Sunday, April 28, 2013

Answer to Case 255

Answer:  African trypanosomiasis due to Trypanosoma brucei

It is not possible to tell the 2 subspecies of Trypanosoms brucei apart microscopically, but the origin of the patient (Sudan) would be consistent with East African trypanosomiasis due to T. b. rhodesiense. 

The flagellated form of T. brucei (called trypomastigotes) are typically seen in peripheral blood, and in late stage disease, in CSF.  They can be differentiated from the similar-appearing T. cruzi trypomastigotes by the small size of their kinetoplast (arrows, below).

Occasionally, trypomastigotes of other zoonotic organisms such as T. rangeli can be transiently present in the blood of humans, although they are not usually associated with disease.  These trypomastigotes can be differentiated from human pathogens by their morphologic features (e.g. position of the kinetoplast) and geographic location of acquisition.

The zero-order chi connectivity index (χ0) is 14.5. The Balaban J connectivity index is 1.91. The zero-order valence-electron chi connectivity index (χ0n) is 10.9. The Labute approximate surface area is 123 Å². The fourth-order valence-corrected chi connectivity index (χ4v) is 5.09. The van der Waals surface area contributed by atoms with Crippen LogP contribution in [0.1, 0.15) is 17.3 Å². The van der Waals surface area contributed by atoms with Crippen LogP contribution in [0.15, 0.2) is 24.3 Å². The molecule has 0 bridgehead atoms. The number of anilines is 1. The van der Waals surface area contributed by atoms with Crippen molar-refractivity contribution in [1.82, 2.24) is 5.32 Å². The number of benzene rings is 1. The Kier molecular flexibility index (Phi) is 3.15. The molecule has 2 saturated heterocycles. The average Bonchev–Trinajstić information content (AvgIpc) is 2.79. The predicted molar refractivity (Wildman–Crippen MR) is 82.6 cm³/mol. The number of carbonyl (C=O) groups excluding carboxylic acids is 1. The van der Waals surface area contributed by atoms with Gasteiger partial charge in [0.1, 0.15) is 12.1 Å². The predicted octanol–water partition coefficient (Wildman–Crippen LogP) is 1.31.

During the meningoencephalic stage, tissue biopsy typically shows a lymphoplasmacytic perivascular infiltrate containing plasma cells engorged with immunoglobulin.  These engorged plasma cells are called "Mott" or "morula" cells.  Although they are often seen with meningoencephalitic trypanosomiasis, they are not definitive for this disease and can be seen in other conditions.

Of interest, the term "Mott cell" is named after Dr. F. W. Mott, who described these cells in the brains of monkeys with trypanosomiasis.  However, he used the term "morula cell," and therefore these 2 terms are used interchangeably.  More interesting history about this HERE.

Thanks to everyone who wrote in about this interesting case!

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